Honey Healing

  • Honey's healing powers

    Australian researchers have revealed the secret explanation for the deadly bug-killing properties of honey. Researcher, Shona Blair from the University of Sydney has found that, when diluted honey is applied to a moist wound, it produces hydrogen peroxide, a known anti-bacterial agent. The research has also revealed that honey is powerful even against drug-resistant hospital killer golden staph Staphylococcus aureus.

    Ms Blair said hydrogen peroxide is produced when the enzyme glucose oxidase (produced by bees) reacts with water in the wound and glucose in the honey. "It’s like bleach, she said. "If you put bleach on your skin it would burn you, but this is at such a low concentration it doesn’t harm the skin."

    Ms Blair found that honey diluted to one per cent inhibited the growth of S. aureau for about three hours. Stronger solutions of honey at two per cent and three per cent inhibited growth for five hours and 10 hours respectively. "There was no moisture or pus out of the wound," she said.

    Another reason for honey’s antibacterial properties is its high sugar content. Honey left in the cupboard never goes bad, partly because bacteria need moisture to grow. Honey has so many sugar molecules that any available water molecules become bound to them, and aren’t available for bacteria to use.

    Honey is still used in Africa, India and the Middle East, and the Greek philosopher Aristotle often prescribed different types of honey for different ailments. Honey was known to have powerful wound-healing properties in ancient times, but its properties appear to have been forgotten. To apply honey to a wound. put it directly on to the wound, or on to the dressing. Change once or twice a day. It may sting a little at first. Raw honey from health food stores is best, as it has not been heated which can affect its bacterial properties.

    Australian Broadcasting Commission
    Science Online
    Printed in Hivelights Vol 13 #4 p 26
  • Antibacterial properties of honey

    Honey has been known to have antibacterial properties for more than a century. Although it has been used as a medicine since ancient times, initially it was just known to be an effective remedy. Now it can be seen that the effectiveness of honey in many of its medical uses is due to its antibacterial activity. It is well established that honey inhibits a broad spectrum of bacterial and fungal activity. There has not been much distinction made between the different types of antimicrobial activity in honey to which the various microbial species are sensitive.

    Antibacterial activity in honey can be caused by

          - Osmotic effect, whereby water is drawn away from the microorganisms reducing their ability to survive,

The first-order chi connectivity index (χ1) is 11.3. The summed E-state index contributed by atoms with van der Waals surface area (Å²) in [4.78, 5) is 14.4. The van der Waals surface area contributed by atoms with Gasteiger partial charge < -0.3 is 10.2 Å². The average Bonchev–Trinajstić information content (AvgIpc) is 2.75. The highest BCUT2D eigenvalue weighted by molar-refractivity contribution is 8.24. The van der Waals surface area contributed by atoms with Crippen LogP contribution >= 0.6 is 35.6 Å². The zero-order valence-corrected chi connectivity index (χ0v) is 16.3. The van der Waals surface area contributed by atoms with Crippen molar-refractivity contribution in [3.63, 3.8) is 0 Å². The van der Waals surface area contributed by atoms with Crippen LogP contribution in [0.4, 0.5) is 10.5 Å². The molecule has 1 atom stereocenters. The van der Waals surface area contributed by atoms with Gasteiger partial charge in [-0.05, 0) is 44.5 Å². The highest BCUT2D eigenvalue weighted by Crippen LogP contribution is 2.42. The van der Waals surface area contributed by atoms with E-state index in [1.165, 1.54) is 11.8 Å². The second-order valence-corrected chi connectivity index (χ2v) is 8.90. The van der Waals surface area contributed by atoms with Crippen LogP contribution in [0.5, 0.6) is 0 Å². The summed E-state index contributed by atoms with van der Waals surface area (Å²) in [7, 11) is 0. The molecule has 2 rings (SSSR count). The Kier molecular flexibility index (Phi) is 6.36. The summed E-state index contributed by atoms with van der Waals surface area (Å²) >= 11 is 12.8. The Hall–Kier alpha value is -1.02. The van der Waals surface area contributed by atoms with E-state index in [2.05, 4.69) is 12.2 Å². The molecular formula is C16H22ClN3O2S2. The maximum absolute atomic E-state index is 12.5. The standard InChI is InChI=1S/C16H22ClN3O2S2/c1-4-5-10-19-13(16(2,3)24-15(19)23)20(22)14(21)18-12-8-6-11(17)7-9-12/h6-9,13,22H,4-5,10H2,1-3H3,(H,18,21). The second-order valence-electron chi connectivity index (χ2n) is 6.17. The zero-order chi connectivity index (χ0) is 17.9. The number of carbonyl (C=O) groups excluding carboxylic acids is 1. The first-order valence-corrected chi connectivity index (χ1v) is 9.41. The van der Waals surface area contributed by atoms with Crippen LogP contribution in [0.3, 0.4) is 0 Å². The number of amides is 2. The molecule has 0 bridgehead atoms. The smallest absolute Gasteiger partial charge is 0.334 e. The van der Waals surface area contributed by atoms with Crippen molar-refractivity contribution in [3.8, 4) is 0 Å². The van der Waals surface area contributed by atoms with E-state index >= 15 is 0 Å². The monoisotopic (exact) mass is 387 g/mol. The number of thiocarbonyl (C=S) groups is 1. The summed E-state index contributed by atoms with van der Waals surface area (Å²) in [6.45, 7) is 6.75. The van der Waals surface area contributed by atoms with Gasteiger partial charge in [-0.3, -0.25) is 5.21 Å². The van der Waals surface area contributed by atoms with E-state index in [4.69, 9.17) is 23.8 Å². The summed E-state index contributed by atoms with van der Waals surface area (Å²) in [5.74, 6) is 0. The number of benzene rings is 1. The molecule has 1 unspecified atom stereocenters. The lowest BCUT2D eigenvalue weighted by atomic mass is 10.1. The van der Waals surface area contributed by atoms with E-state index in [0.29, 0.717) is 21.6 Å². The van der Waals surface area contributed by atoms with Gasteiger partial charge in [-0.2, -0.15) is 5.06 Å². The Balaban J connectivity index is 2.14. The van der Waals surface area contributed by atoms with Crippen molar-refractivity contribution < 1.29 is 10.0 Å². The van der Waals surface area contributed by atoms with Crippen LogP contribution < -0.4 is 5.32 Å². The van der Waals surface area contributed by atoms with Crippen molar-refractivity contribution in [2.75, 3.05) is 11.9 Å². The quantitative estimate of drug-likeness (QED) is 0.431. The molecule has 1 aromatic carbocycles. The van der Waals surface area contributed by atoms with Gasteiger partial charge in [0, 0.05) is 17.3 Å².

- Acidity, honey is acidic, its pH being between 3.2 and 4.5, which inhibits growth in many pathogens,
    - Hydrogen Peroxide, which is produced enzymically in the honey by the bee, and
    - Phytochemical Factors, these non-peroxide antibacterial factors are believed to be the many complex phenols and organic acids often referred to as flavonoids.

    These latter complex chemicals that do not breakdown under heat or light provide Manuka honey with its 'unique' antibacterial properties.

    In the time of the Greek philosopher Aristotle it was recommended that honey collected in specific regions and seasons (and therefore presumably from different floral sources) be used for the treatment of particular ailments, but in modern medicine clinical practitioners have not heeded these views. Although it appears that the honey from certain plants has better antibacterial activity than that from others, little work has been done to measure these variations. Honeydew honey from the conifer forests of the mountainous regions of central Europe has been found to have particularly high antibacterial activity, likewise honey from Manuka (Leptospermum scoparium) in New Zealand has been found to have a high non-peroxide activity. Studies on the effectiveness against wound-infecting species of bacteria show that Manuka honey is more effective than other honeys for Escherichia coli and Staphylococcus aureus while other honey was superior for the other 5 tested species, including Salmonella, Streptococcus, and Pseudomonas. There was little difference between the two types of antibacterial activity in their effectiveness, although some bacteria were more sensitive to the action of one type of honey than the other.

    Abridged from and article by Dr. Peter Molan
    Honey Research Unit, University of Waikato, NZ
    printed in Hivelights Vol 15 No1 p19